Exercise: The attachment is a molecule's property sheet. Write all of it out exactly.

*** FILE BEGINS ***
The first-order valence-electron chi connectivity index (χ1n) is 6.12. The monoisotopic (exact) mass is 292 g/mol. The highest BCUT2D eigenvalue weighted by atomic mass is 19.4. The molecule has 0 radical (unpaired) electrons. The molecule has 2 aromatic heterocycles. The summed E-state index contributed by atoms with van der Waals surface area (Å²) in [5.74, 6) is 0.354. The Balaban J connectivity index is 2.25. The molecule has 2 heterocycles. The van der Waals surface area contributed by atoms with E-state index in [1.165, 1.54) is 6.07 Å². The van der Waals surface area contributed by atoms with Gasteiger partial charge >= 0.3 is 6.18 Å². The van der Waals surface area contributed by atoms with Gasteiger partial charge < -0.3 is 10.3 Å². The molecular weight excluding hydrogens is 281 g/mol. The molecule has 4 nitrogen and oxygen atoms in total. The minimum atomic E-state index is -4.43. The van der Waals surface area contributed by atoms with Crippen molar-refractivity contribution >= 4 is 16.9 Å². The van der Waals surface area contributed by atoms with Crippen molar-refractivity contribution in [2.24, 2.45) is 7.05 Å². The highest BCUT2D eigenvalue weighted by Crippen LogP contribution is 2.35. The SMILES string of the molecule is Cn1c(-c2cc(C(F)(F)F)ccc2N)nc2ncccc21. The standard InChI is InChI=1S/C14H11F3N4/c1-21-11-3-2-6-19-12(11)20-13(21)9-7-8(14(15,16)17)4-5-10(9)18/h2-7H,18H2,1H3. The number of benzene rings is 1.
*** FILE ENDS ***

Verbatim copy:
The first-order valence-electron chi connectivity index (χ1n) is 6.12. The monoisotopic (exact) mass is 292 g/mol. The highest BCUT2D eigenvalue weighted by atomic mass is 19.4. The molecule has 0 radical (unpaired) electrons. The molecule has 2 aromatic heterocycles. The summed E-state index contributed by atoms with van der Waals surface area (Å²) in [5.74, 6) is 0.354. The Balaban J connectivity index is 2.25. The molecule has 2 heterocycles. The van der Waals surface area contributed by atoms with E-state index in [1.165, 1.54) is 6.07 Å². The van der Waals surface area contributed by atoms with Gasteiger partial charge >= 0.3 is 6.18 Å². The van der Waals surface area contributed by atoms with Gasteiger partial charge < -0.3 is 10.3 Å². The molecular weight excluding hydrogens is 281 g/mol. The molecule has 4 nitrogen and oxygen atoms in total. The minimum atomic E-state index is -4.43. The van der Waals surface area contributed by atoms with Crippen molar-refractivity contribution >= 4 is 16.9 Å². The van der Waals surface area contributed by atoms with Crippen molar-refractivity contribution in [2.24, 2.45) is 7.05 Å². The highest BCUT2D eigenvalue weighted by Crippen LogP contribution is 2.35. The SMILES string of the molecule is Cn1c(-c2cc(C(F)(F)F)ccc2N)nc2ncccc21. The standard InChI is InChI=1S/C14H11F3N4/c1-21-11-3-2-6-19-12(11)20-13(21)9-7-8(14(15,16)17)4-5-10(9)18/h2-7H,18H2,1H3. The number of benzene rings is 1.